Two out-of-state hunters and a local guide have been found not guilty for wasting elk, a jury determined Friday night at the Park County Courthouse.
It took the jury three hours to render its not guilty verdict.
The verdict came at the end of a week-long circuit court trial that centered around two cow elk that were left on the ground deceased on public land near Heart Mountain after being shot.
Tyler Viles of Cody, Blendi Cumani of North Dakota and Roland Shehu of Pennsylvania were accused by Wyoming Game and Fish of leaving two elk crippled and another two cow elk carcasses unclaimed, although the two elk found crippled by Nature Conservancy ranch manager Brian Peters were, by closing statements, not part of the case.
Viles, a Cody guide, faced two counts for this charge, while Cumani and Shehu faced one each.
In closing statements Friday afternoon in front of judge Bruce Waters, the three defense attorneys – county defense attorney Travis Smith and attorneys Brigita Krisjansons and Joseph Darrah – all argued the state’s case was built on circumstantial evidence that left far too much doubt. They also questioned the investigation of game warden Chris Queen.
“The state’s case is a complete circumstantial evidence case,” Smith, representing Viles, said. “Ask yourself if that is the kind of circumstantial case you would want to fight and defend yourself.”
Park County prosecuting attorney Larry Eichle argued the evidence was enough to convict the hunters and guide.
“Our case is circumstantial,” he said. “A lot of criminal cases are circumstantial. Criminals don’t often give over a weapon. Circumstantial evidence, if you believe it, should be considered.
“Did they take an elk? Did they waste an elk?”
Eichle said most cases in a jury trail hinge on a few facts in disagreement, and during the final afternoon all four attorneys brought those discrepancies into full light.
On Oct. 27, 2019, in the Heart Mountain area, two cow elk were taken legally by Cumani, while defense attorneys said Shehu had trouble working his rifle, was only able to feed one round at a time, and never shot an elk.
Eichle alleged guide Viles had walked up to a blood trail leading to the two cow elk not picked up and decided not to pursue.
He also accused the two hunters of sloppy shooting, as Queen found 19 cartridge casings at the spot the hunters were shooting from. Defense attorneys argued there weren’t nearly that many shots taken, and Cumani kept his casings to reload them. Also, they said none of the shooters used Hornady ammunition.
What was not in dispute was that a third hunter in the group, George Schnell II, accidentally took a bull elk when aiming for a cow, which he admitted to authorities after Viles stopped the hunt and reported the incident.
Schnell was not involved in the case, a fact attorney Krisjansons said he was surprised about, and in fact was a witness for the state. He did receive a citation for taking the wrong sex of animal and fined $235.
Two key points of difference were in the distance the hunters were shooting from, and the caliber of bullet that killed the two abandoned cow elk.
Eichle said Viles had told Queen the hunters began shooting at 400 yards, but the defendants and their attorneys said the shots were roughly 150-200 yards farther out. That matters as the cow elk were deemed to have been shot around 400 yards from the hunters’ location.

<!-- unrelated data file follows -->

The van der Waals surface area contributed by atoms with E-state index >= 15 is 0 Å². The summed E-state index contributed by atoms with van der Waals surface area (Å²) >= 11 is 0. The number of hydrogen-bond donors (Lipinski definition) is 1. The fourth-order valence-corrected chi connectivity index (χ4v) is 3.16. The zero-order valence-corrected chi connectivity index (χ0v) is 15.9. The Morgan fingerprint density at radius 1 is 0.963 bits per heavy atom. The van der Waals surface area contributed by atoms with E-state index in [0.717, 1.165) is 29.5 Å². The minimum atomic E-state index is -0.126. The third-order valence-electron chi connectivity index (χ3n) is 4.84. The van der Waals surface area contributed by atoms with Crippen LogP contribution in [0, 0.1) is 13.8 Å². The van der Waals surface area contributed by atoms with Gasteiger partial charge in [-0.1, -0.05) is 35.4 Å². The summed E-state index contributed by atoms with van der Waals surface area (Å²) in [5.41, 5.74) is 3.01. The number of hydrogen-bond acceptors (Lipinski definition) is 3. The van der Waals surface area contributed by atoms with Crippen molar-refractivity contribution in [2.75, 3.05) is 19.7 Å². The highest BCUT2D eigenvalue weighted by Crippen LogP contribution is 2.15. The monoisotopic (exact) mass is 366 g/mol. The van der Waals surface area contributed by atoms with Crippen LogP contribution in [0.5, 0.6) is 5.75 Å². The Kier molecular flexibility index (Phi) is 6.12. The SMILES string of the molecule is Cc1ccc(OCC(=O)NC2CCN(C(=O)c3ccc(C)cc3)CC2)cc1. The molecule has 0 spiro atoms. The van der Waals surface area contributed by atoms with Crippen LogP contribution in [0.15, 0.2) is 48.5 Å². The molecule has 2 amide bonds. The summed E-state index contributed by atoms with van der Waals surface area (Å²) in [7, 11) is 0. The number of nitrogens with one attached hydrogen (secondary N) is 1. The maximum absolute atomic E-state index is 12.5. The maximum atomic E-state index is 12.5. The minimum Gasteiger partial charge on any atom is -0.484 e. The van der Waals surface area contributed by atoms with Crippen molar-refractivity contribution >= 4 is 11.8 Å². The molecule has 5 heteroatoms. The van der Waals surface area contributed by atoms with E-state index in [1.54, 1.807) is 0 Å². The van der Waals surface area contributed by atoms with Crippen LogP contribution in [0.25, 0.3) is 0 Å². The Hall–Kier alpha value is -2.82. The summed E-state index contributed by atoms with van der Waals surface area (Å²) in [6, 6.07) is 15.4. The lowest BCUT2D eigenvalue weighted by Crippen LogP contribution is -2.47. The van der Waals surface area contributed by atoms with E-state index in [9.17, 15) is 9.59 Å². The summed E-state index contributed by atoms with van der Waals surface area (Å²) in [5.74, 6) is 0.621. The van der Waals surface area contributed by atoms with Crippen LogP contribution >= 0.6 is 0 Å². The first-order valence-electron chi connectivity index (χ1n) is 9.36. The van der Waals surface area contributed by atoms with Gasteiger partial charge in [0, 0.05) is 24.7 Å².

The defense attorneys also brought in a ballistics expert who said with “98% certainty” one of the two elk was shot with a .30 caliber bullet. While Schnell shot the bull elk with a .30-06, Cumani and Shehu used 6.5 mm calibers, a .284 caliber.
“That couldn’t have fit in either gun,” Krisjansons said. “It’s impossible, (Shehu) couldn’t have shot the cow, and neither could Mr. Cumani.”
Eichle countered that bullets are made to expand and that determination couldn’t be relied on.
The defense attorneys also questioned the time of the investigation, and why Queen didn’t interview the two hunters before bringing charges.
He did talk at length to Viles, who attorneys said offered to assist Queen in his investigation after Viles had stopped the hunt and called his boss Brett Richmond, who then called Queen.
More details were also revealed about the day of shooting, which the defense attorneys said included the hunters making a last-minute move to a different location as 200-300 elk came toward them from a closer point than expected. The attorneys said that, as the hunters were experienced long-range shooters, Viles had them lay out prone and pick different areas of the herd to pick an animal to shoot at.
Eichle said the way they were spaced out, and with Shehu struggling with his gun, Viles couldn’t have kept a close eye on every shot and said one of the hunters may have shot one of the two cows in question without knowing it.
“This is sloppy hunting and I ask you to hold the defendants accountable,” Eichle said to end his rebuttal.
But it was the defendants and their attorneys who were more persuasive. All three attorneys pointed to their clients’ devotion to hunting and game meat, and to Viles’ five-year record as a guide.
Defense attorneys also dismissed the state’s charges due to the fact the hunters had all purchased cow, not bull, tags and were not coming to the state as “trophy hunters” but meat hunters, thus they would have no reason not to take cow elk they had shot and still had the tags to legally take.
Jurors were shown a picture of Cumani with blood all over as he field dressed the elk he had shot.
“Not one of them put in for a bull tag,” Darrah said. “They were not trophy hunters, they were hunting for meat.”
(Leo Wolfson contributed to this report)